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Start-ups turn to mentor networks for support

Start-ups turn to mentor networks for support
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First Published: Thu, Apr 05 2007. 12 30 AM IST
Updated: Thu, Apr 05 2007. 12 30 AM IST
As his six-month-old start-up, Motvik, prepares to launch its first product, wwigo, a software that allows a camera mobile phone to double as a webcam for a computer, Maruthavanan Thiyagarajan is clocking in 12-hour workdays regularly. Even as he fine-tunes wwigo, short for ‘webcam wherever I go’, he squeezes out at least 10 hours a month to schmooze with other tech entrepreneurs. 
Most of the networking Rajan, as his friends calls Thiyagarajan, does is at the Bangalore chapter of Mobile Monday or MoMo, the world’s leading mobile community that began in Finland in the autumn of 2000. At MoMo meetings, start-up companies get to demonstrate prototypes of technology products they are building, network with tech companies in the cellular space, and get validation of their ideas from peers. And more importantly, forge business partnerships that ease market entry.
With entrepreneurs starting up businesses by the score—in 2006, about a thousand are estimated to have been primed in India—mentoring groups have not lagged far behind. Such groups, aimed at helping first-time businessmen with a platform to network and meet potential funders, partners and customers, are finding several followers in Bangalore, the country’s tech Eden. Like Rajan, for instance. He firmed up partners for wwigo’s launch at a MoMo meeting. 
There are others like Rajan. Over the last weekend, over 350 technology enthusiasts converged on the campus of the Indian Institute of Management in Bangalore, for Barcamp Bangalore, a non-formal conference, to discuss topics ranging from social networking and e-governance to wikinomics, an economic model that is built on the premise that openness is better than secretive platforms. 
The meet showcased a successful online networking site CommuteEasy, which facilitates car-pooling in traffic-choked Bangalore. On display also were prototype demonstrations from a clutch of start-ups ranging from Mchek, a mobile payments service, Ziva, a mobile search provider, and Motvik.
“The start-up model where two guys worked on a beat-up PC in a garage is just so much nostalgia. Today, start-ups have to constantly network with peers and be open to correct the course they are on if they are to survive,” says Saumil Majmudar, who co-founded two start-ups Learn-at-Home and QSupport, before launching his third start-up Sportz Village, with interests in corporate sporting events and sports tourism.
Majmudar works with a Bangalore-based mentoring network Eclub that now has 60 members chosen by invitation only. The group meets once a month and provides inputs that can range from how to hire optimally to business strategy to readying a VC pitch. On a need basis, the Eclub invites venture capitalists to come in and informally review business plans frommembers.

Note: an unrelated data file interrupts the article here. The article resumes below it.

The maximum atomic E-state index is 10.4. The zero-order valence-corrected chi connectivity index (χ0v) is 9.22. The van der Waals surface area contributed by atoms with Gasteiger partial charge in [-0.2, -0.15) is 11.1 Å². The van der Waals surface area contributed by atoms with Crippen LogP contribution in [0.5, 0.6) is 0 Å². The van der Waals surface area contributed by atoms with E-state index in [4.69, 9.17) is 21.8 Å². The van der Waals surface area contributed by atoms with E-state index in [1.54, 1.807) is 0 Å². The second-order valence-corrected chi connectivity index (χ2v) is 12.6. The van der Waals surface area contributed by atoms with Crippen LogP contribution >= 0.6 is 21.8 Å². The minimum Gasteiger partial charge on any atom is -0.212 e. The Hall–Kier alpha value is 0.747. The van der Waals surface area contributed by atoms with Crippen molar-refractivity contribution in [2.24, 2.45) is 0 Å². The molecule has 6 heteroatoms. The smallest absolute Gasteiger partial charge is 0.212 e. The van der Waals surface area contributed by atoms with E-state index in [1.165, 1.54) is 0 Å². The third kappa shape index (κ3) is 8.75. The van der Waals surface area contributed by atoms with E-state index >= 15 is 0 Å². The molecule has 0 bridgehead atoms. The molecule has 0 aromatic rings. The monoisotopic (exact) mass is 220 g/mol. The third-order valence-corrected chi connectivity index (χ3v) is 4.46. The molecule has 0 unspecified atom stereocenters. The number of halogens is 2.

Business networks such as MoMo, BarCamp and Eclub are here to stay as a dominant feature of the ‘entrepreneurial eco-system’, say experts. “It is not just money, it is the right kind of advice that goes with it that start-up companies need,” says Saurabh Srivastava, a member of the Band of Angels, a group of wealthy individuals who advise and help with seed capital for start-up companies. The group recently opened its Bangalore chapter, its third in India after Delhi and Mumbai.
Acknowledging the growing need of start-up companies for a support structure that includes advice, business contacts and physical infrastructure to build ideas into prototypes, the Bangalore chapter of The Indus Entrepreneurs (TiE), plans to provide incubation facilities and a monthly mentoring clinic open to start-ups at its 2000sq. ft facility in the city’s downtown area.
“We have 65 charter members, who are successful entrepreneurs in turn they will devote at least one hour each every month to mentor the 540 start-ups companies that are TiE members,” says Pradeep Kar, founder-chairman of Microland, a company focused on network management, who heads TiE’s Bangalore chapter. From mentoring only technology start-ups now, TiE will soon also focus on entrepreneurs in sectors such as real estate, retail, biotech and light manufacturing.  
“Every successful entrepreneur is aware of the help he receives from an informal network of friends and advisors. A mentor network is an effort to make this service available to a large audience of start-ups formally,” says Sanjay Swami, founder of Mchek, who represented MoMo at a worldwide cellular conference in Barcelona this February. Swami says he wouldn’t have been able to demonstrate his company’s mobile payment service at GSM World but for being part of MoMo.
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First Published: Thu, Apr 05 2007. 12 30 AM IST
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